Somehow this upside-down, battered Miami Marlins batting helmet seems to be an appropriate symbol of the kind of year the team might face in 2013. Credit: Steve Mitchell-USA TODAY Sports

Cal Tech, Mets, Marlins And Other Great Losers

Might the Marlins fall close to a historic low this season? (Image Credit: Steve Mitchell-USA TODAY Sports)

It is possible that one of the great victories in baseball history, or in any sport, actually, slipped under your radar about a month ago.

Cal Tech won.

When it comes to rarities people like to say when something extremely unusual happens that it is like lightning striking. I’ve got to think that when the California Institute of Technology’s baseball team won a game in Pasadena, California over Pacifica in early February that the odds were far greater than a lightning bolt hit.

Forget the Casey Stengel New York Mets, Cal Tech must be the baseball team cursed with the greatest futility of any age. The Beavers won this game 9-7 to end a 228-game losing streak that spanned about 10 years.

Two-hundred and twenty-eight!

That makes the record-setting Mets look like world champs. In 1962, their first season, the Mets finished 40-120 and inspired all kind of jokes, not the least those uttered by manager Stengel, who on many occasions could not believe what he was seeing. Stengel put up with a lot that year but at least New York won an average of every fourth day. Cal Tech is averaging a win a decade.

There have been many other horrible Major League teams to rival the Mets, though the Mets are still the kings of defeat. Or should that be jesters?

The 2003 Detroit Tigers had the worst-of-all-time title in their sights and blew it during the final week of the season by winning too often and finishing 43-119.

Not nearly as well remembered as the Mets’ follies were the hapless Pittsburgh Pirates of the early 1950s. They were so bad that catcher Joe Garagiola picked up a lifetime’s worth of fodder for speaking at banquets and on television. Pittsburgh’s nadir was 1952 when they finished 42-112. One might say that was just the warm-up for the Pirates’ current 20-year losing streak. Of all the teams in all the pro sports in the land no team has approached Pittsburgh’s current streak of two decades straight of below .500 ball.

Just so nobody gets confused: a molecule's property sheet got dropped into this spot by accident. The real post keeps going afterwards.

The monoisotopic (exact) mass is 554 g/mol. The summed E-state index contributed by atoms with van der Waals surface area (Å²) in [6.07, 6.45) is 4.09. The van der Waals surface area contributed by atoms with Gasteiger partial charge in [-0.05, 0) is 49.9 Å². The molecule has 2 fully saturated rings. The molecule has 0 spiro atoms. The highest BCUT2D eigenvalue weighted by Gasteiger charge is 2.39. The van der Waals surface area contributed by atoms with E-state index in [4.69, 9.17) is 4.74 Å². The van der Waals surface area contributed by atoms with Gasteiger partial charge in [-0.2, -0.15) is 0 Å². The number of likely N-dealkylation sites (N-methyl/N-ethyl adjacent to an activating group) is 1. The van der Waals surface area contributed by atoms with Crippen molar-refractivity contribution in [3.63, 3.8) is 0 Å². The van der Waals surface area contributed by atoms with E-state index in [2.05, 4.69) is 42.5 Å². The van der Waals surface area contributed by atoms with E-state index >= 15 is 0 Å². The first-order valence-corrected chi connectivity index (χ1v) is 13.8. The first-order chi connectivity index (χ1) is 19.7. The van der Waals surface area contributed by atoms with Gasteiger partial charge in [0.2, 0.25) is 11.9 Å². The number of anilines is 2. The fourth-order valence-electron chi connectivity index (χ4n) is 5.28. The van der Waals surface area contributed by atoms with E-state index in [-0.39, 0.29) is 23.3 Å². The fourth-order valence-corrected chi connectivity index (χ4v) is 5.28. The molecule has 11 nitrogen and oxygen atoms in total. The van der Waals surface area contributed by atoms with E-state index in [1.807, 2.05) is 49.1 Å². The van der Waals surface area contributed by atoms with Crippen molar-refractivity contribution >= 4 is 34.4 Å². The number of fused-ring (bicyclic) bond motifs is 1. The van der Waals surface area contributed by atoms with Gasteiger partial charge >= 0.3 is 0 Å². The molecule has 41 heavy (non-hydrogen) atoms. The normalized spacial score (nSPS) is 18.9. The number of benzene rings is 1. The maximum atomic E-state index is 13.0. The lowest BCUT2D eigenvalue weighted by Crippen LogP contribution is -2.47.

Nobody laughed about the Philadelphia Phillies the way they did about the New York Mets. The Phillies of 1933 to 1948 produced sustained crying. They are due special mention for the length and depth of their hopelessness, even though it is difficult to quantify just which season was really the worst of all.

Between 1933 and 1948 the best season the Phillies had was 69-85 in 1946 and that was an aberration. In 1941, the Phils finished 43-111. In 1942, the Phils finished 42-109. That made seasons four and five in a row with at least 103 losses. Then, after a break, in 1945, Philadelphia finished 46-108.

It should come as little surprise that the Phillies were no great gate attraction at the time and the owners became desperate to sell. The story goes that creative owner Bill Veeck, then just a minor league boss, sought to buy the Phillies. He planned to turn around their fortunes immediately by hiring stars of the Negro Leagues to break the sport’s color barrier before Jackie Robinson, but that he was headed off at the pass. That certainly would have changed history.

Cal Tech, meanwhile, competes mostly against NCAA Division III competition, the non-scholarship level of college ball. When the Beavers won their historic game it came in the second game of a double-header, a 5-0 loss, and coach Matthew Mark remarked, “It was almost as if they had been there before.” However, since that was a non-conference win, the Beavers’ 463-game losing streak in league play was intact, going back to 1988. Points for perseverance at Cal Tech.

All of this leads to the thought of just how bad the Miami Marlins might be during this 2013 Major League baseball season. Stripped of most of the veteran talent by excessively frugal owner Jeffrey Loria, the Marlins appear doomed not only to finish in last place in their division, but to perhaps become historic losers. Is the Mets’ worst record in jeopardy? Can the Marlins do worse than finishing 60 1/2 games out of first place, which the Mets did? Will anybody at all attend Marlins games?

As history shows us, it’s darned difficult for a team to win less than 40 games in a season. Maybe the cheapskate Marlins can turn the trick.








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